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My friend Ed might be alive to this day if he’d had medical insurance

Americans would get health coverage simply by showing a new government-issued card and would no longer owe out-of-pocket expenses like deductibles, according to legislation Sen. Bernie Sanders released this month. | AP file photo

I heard the groaning as we walked off the elevator at Christ Hospital in Oak Lawn. The closer we got to Ed’s room, the more certain I was that the anguished sounds came from him.

Ed lay on the bed, eyes closed, his skin tan and green. He was in the late stages of a prostate cancer that had spread to other organs.

It was August of 2013, and I had just arrived in Evergreen Park for St. Bernadette’s 50th grade school reunion when I learned that my boyhood pal Ed Lepore was in critical condition. My closest friend, Tom Booth, picked me up to visit Ed so we both could say good-bye.

OPINION

The same age as us, Ed fully expected to live another 25 years. He was funny and creative, and had a job designing display ads for a small newspaper. He loved drawing and film and music, and playing nickel-ante poker on Friday nights.

But after being laid off from the newspaper, Ed never fully rebounded. He lived in the house he had inherited from his late parents and bought groceries and Montclair cigarettes with money drawn from unemployment compensation and sporadic part-time gigs.

His most recent job was as a maintenance worker at a nearby hospital. In his last two years, Ed’s lifelong friend Mike Michau and several others helped pay his bills.

For a long time, Ed complained of pain in his hips and groin, but he never saw a doctor because he could not afford health insurance. By the time an ambulance was called, it was too late.

The Affordable Care Act, which would not take effect till January 2014, was intended to prevent tragedies like Ed’s, a way for Americans to acquire insurance and safeguard their health. Though the ACA enabled 18 million more people to purchase insurance, many now fear they’ll lose it if the ACA is repealed, as Republicans in Congress and President Donald Trump have threatened to do.

To resolve this national headache once and for all, Sen. Bernie Sanders of Vermont has proposed a bill to insure all Americans by extending Medicare, which seniors now receive, to cover everyone.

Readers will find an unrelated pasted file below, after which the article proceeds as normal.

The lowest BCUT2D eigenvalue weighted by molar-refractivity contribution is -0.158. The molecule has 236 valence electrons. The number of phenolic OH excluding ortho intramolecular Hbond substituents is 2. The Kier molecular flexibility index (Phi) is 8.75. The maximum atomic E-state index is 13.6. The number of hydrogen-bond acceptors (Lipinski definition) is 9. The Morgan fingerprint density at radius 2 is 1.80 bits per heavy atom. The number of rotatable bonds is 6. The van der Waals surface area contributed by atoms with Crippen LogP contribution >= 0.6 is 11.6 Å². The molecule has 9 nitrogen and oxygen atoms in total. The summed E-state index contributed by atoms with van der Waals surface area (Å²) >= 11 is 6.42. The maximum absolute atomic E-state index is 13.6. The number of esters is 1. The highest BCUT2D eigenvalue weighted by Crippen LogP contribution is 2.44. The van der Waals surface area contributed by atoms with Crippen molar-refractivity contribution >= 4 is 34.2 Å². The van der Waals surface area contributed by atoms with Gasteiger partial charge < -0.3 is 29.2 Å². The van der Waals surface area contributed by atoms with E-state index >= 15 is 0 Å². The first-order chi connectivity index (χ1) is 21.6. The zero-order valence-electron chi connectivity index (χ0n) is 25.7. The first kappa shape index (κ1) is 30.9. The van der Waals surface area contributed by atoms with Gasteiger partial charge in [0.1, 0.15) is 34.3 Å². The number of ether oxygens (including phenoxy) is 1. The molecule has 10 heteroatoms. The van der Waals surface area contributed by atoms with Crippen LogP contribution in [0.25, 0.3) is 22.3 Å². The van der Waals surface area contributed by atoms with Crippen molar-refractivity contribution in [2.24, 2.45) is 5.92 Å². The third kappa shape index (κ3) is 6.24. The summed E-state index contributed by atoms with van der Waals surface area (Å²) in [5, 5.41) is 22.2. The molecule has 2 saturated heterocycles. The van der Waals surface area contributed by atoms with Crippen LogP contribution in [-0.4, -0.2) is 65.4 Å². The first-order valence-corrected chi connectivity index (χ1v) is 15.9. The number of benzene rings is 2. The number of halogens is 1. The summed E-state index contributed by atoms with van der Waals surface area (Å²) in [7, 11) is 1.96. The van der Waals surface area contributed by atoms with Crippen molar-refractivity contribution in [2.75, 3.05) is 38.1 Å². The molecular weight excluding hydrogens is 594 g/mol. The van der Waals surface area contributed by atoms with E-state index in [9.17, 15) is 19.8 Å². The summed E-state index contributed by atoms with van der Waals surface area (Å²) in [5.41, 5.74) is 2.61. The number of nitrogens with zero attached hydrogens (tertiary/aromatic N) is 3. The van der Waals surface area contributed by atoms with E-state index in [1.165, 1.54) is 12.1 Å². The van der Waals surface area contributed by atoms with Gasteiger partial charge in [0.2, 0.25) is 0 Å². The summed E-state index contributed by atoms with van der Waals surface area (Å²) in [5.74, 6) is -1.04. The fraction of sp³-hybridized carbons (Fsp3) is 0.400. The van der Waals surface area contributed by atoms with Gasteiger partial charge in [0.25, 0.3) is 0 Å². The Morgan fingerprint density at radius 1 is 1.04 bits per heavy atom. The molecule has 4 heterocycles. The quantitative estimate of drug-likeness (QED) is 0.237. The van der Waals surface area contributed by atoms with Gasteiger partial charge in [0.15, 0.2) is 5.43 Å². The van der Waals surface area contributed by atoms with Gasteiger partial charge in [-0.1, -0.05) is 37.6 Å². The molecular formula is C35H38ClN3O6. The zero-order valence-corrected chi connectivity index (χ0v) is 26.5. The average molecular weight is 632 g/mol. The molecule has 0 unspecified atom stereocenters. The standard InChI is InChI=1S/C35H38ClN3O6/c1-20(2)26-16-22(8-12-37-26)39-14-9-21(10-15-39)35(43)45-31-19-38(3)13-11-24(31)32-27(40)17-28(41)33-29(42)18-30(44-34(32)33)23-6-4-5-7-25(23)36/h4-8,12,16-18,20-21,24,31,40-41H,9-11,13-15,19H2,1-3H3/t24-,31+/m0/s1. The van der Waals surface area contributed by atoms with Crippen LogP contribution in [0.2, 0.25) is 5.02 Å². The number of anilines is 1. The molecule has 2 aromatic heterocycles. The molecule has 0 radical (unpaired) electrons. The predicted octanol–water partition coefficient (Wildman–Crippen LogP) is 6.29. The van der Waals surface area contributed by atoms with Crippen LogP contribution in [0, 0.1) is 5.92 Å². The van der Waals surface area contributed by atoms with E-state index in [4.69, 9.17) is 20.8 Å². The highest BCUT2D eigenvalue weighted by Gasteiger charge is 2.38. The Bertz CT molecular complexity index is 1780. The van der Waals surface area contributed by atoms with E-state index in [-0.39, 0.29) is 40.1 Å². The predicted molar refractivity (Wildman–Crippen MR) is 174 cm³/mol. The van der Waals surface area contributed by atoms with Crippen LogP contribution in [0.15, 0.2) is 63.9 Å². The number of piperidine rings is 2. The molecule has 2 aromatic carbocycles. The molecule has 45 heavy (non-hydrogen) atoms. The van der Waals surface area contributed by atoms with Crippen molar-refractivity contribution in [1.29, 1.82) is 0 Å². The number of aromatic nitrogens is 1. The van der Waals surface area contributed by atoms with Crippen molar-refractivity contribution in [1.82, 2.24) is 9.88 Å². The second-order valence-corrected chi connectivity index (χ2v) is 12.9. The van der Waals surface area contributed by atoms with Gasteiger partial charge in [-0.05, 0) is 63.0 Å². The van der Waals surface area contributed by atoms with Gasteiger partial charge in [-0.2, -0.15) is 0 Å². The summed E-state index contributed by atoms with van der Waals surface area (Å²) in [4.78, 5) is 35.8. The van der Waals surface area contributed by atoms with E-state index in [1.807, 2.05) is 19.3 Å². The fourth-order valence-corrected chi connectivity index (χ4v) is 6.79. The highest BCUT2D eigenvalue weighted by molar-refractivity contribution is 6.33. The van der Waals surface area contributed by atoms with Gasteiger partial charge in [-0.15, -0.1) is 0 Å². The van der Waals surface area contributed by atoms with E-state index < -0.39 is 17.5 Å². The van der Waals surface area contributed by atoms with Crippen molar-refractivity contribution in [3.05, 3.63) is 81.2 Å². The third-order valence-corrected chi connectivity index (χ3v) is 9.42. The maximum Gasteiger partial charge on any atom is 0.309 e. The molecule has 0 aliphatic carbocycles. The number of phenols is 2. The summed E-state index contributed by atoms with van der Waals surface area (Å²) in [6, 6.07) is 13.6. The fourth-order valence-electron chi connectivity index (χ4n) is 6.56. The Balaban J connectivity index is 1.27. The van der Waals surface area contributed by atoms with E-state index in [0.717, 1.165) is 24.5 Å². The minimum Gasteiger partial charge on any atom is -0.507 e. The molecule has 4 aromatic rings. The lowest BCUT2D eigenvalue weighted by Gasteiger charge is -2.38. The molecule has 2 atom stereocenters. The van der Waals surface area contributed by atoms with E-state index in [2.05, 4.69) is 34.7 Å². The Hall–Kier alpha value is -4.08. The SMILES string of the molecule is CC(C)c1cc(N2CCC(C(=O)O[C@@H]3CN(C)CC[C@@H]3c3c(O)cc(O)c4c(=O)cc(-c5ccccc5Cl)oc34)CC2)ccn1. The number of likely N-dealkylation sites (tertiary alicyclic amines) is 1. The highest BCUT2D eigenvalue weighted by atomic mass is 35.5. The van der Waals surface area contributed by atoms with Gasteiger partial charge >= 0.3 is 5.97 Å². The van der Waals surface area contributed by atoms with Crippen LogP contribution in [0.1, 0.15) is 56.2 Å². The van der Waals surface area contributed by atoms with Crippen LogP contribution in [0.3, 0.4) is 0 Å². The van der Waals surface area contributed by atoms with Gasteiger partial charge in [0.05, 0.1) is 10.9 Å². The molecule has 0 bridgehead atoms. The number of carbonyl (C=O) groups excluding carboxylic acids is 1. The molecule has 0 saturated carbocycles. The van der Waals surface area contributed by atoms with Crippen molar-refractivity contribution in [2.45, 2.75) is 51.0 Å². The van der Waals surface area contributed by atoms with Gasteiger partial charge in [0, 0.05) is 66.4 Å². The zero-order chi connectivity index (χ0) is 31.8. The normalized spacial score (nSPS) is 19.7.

Sanders is convinced it will be cheaper, more effective and more humane than our current system.

Presently, citizens pay out trillions of dollars to health insurance companies, pharmacies, doctors and hospitals for deductibles and co-payments. The paperwork alone adds billions of dollars to national medical costs. Yet, despite all we pay, when someone has a really serious injury or illness in this country, friends and relatives often must mount a fundraiser to get them through it.

Critics say Sanders’ plan is “delusional” because it is too expensive and amounts to socialism.

But the same critics mischaracterize the cost of Sanders’ plan, implying there is no money to fund it. They are disingenuous in omitting the fact that it would be paid for with the massive sums now spent for private health care insurance, which would be re-directed, via income taxes, to finance universal care.

Here, in a nutshell, is how we can replace our patchwork private health care network with Medicare for all:

Currently, the United States spends $2.8 trillion on private health care.

Switching to the single-payer universal system that Sanders advocates would cost $2.3 trillion, according to a study by economist Gerald Friedman of the University of Massachusetts.

Sanders’ plan would thus save $500 billion a year in health care costs. And it’s easy to see why, since it would bypass countless middlemen, including health insurance corporation tycoons like Michael Neirdoff, the CEO of Centene. In 2016, Neirdoff pocketed a salary and bonuses worth more than $22 million.

Nor would Sanders’ plan resemble socialism even remotely, since Medicare would make payments to doctors, hospitals, clinics, medical suppliers and pharmacies that already exist in the private sector.

Ed died several weeks after our visit. Before Tom and I said good-bye, I asked Ed if he had a message for any of his former classmates at the reunion.

Ed bellowed out an expletive and a harsh suggestion that they do something that was anatomically impossible.

Pain and anger, understandably, incited his outburst.

The same pain and anger which, hopefully, will incite Congress to do what’s right and moral, passing Sanders’ bill for universal health care.

David McGrath, emeritus professor of English at College of DuPage, is author of THE TERRITORY.

Email him at mcgrathd@dupage.edu

Send letters to: letters@suntimes.com.